Canada Job Grant deal with provinces close to wrapping up
TORONTO — Virtually all the provinces and territories are ready to finalize a deal on a contentious national job training program — the Crown jewel of the federal 2013 budget.
Premiers reached an agreement in principle during a conference call to talk about the proposed program after the latest federal offer over the Canada Job Grant, a source close to the talks said Thursday.
“By working together, the provinces and territories were very successful in moving the federal government in a positive direction on this important issue,” the source said. “Let’s be clear, today was only possible because provinces and territories united as one.”
Work is still being done on the final wording of the official response, but the source said there are no plans to counter Ottawa’s latest offer.
The final offer from federal Employment Minister Jason Kenney was a “good compromise,” another source told CBC News.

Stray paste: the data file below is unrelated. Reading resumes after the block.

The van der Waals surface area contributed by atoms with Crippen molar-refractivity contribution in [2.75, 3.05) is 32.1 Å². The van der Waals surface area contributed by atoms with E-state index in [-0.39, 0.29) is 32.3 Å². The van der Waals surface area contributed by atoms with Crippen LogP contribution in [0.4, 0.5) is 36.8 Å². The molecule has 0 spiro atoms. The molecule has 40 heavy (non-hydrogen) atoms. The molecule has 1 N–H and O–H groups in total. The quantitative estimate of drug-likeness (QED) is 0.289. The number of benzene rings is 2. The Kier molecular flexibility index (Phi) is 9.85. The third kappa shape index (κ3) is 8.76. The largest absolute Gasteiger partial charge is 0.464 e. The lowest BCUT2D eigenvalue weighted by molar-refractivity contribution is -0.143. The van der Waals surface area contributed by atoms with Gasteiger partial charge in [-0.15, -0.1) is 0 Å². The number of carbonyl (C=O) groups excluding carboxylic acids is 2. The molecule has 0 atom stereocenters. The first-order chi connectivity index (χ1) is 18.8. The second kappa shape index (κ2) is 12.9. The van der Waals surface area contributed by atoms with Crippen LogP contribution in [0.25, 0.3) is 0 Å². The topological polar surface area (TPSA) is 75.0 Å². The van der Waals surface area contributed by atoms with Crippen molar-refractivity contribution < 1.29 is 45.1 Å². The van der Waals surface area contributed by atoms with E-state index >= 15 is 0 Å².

But Quebec hasn’t budged from its position that the Tories have no business treading on what they consider to be an area of provincial jurisdiction.
The province has maintained throughout the discussions that it wants to opt out with full compensation, or simply renew the labour market agreements it now has with Ottawa.
Nova Scotia appears to have its own reservations.
“Our businesses are quite concerned with what the ramifications of this agreement would be in terms of the dollars required for training,” said Kyley Harris, communications director for Premier Stephen McNeil..
Originally, the plan was to provide $15,000 for each eligible worker, with the cost divided equally among Ottawa, the provinces and employers.
But the provinces and territories refused, saying Ottawa would claw back federal cash for successful job-training programs run by the provinces, while forcing them to find millions more to cover their portion of the grant.
They argued a national approach to training was impractical.
Kenny’s counter-proposal, obtained by The Canadian Press, allows provinces and territories full flexibility in how they contribute to the job grant. Essentially, it means they can commit $300 million from whatever federal funds they choose, or from their own pocket.
Ottawa will continue to transfer $2.1 billion a year in training-related funds to the provinces.
The provinces wouldn’t be required to match Ottawa’s contribution to the program and would have until July 1 to start delivering the Canada Job Grant.